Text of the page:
Friday, August 12, 2016

Day 2493 - When children stop believing

At what point do we stop believing in the possibilities?


Kidnom is a fantastical place to live.  It's a world where we are capable of anything, clever at everything and believe that magic can actually happen.

Disney was onto something when he designed a world that allowed our imaginations to soar and our dreams to have no limits.



During my author talks I not only talk about being an author, but I also talk about how we can make our dreams come true.  That is after all what Cheer Chick Charlie is all about.  A little girl who has a dream and the experiences she has as she makes her dreams come true.

As I chat to the children I ask them lots of questions.

I ask them to share their dreams.  What do they want to do and who do they want to be when they grow up?

I ask them to tell me what their strengths are and to share the things they are clever at.  Who's good at art?  Who's great at sport?  Who's clever at writing?

I ask them if they believe in themselves.  All of the time? Some of the time? None of the time?

It's interesting to watch their responses and to to see at what age we stop believing in the possibilities.

Yesterday's author talk confirmed what all my previous author talks have suggested.   Up to the age of 8 or 9 children still tend to believe in themselves and their own abilities.  They believe they have something special to offer to offer the world.  By around the ages of 10 and 11 this starts to dip and by 12 they are starting to really question their own power.

Yesterday when I asked what their dreams were, there were kids with very definite dreams.  There was the usual sporting hopes of being a football or soccer star, there was the current trend of wanting to compete in the Olympics, there were actors, singers, authors and even a paleontologist.

When I asked what their strengths were, the majority of the room raised their hand for every strength I asked about.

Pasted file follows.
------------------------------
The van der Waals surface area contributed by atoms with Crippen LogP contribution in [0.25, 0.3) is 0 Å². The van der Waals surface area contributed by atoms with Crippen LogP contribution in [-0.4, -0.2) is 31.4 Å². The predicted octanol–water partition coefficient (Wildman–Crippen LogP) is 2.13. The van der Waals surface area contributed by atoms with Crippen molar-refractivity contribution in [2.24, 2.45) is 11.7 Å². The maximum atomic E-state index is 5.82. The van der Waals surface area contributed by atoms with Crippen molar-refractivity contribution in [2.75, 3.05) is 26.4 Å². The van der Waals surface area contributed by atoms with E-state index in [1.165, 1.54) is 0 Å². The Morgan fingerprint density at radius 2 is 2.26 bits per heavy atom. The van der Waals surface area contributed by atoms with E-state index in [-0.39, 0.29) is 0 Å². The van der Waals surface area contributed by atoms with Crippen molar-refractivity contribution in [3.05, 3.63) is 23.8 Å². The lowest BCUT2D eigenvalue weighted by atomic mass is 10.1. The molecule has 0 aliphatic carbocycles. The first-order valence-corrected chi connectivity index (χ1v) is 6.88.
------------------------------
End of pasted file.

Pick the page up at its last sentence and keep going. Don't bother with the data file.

When I asked if they believed in themselves and their abilities the majority of the children raised their hands.

I was talking in front of year 3 and 4 children which for me is the optimal age for getting to them before they start to doubt themselves.

As I watched my own children grow, as I coached cheerleading squads from 5 years old to 13 years old, as I talk to children on the author circuit I can see, that through comparison and judgement of self and others, children start to lose the magic of "anything is possible" around the age of 10.

The voices around them and therefore the voices in their heads start to change.  The chatter becomes different.  There's more hesitation and judgement.  Dreams start to get questioned and the possibilities start to fizzle.

The reality is that opportunities are actually everywhere! But to see them, we've got to believe in the possibilities.

Wouldn't it be great if we could keep kids believing in themselves?  If we could capture that enthusiasm, excitement and wonder so often experienced in Kidnom and carry it around with us forever?


17 comments :

  1. Kanye talks a lot on this. (Stop laughing). He thinks it's really important we try to capture that self believe (as it also is the link into creativity.) It's the outside world that starts telling us we can't be all we want to be, and aren't good enough. I think as a kid we don't listen to the negativity of others, but then over time, especially the teen years, it's all we focus on, and it destroys us. However, I think we can change that. “Society has put up so many boundaries, so many limitations on what’s right and wrong that it’s almost impossible to get a pure thought out. It’s like a little kid, a little boy, looking at colors, and no one told him what colors are good, before somebody tells you you shouldn’t like pink because that’s for girls, or you’d instantly become a gay two-year-old. Why would anyone pick blue over pink? Pink is obviously a better color. Everyone’s born confident, and everything’s taken away from you”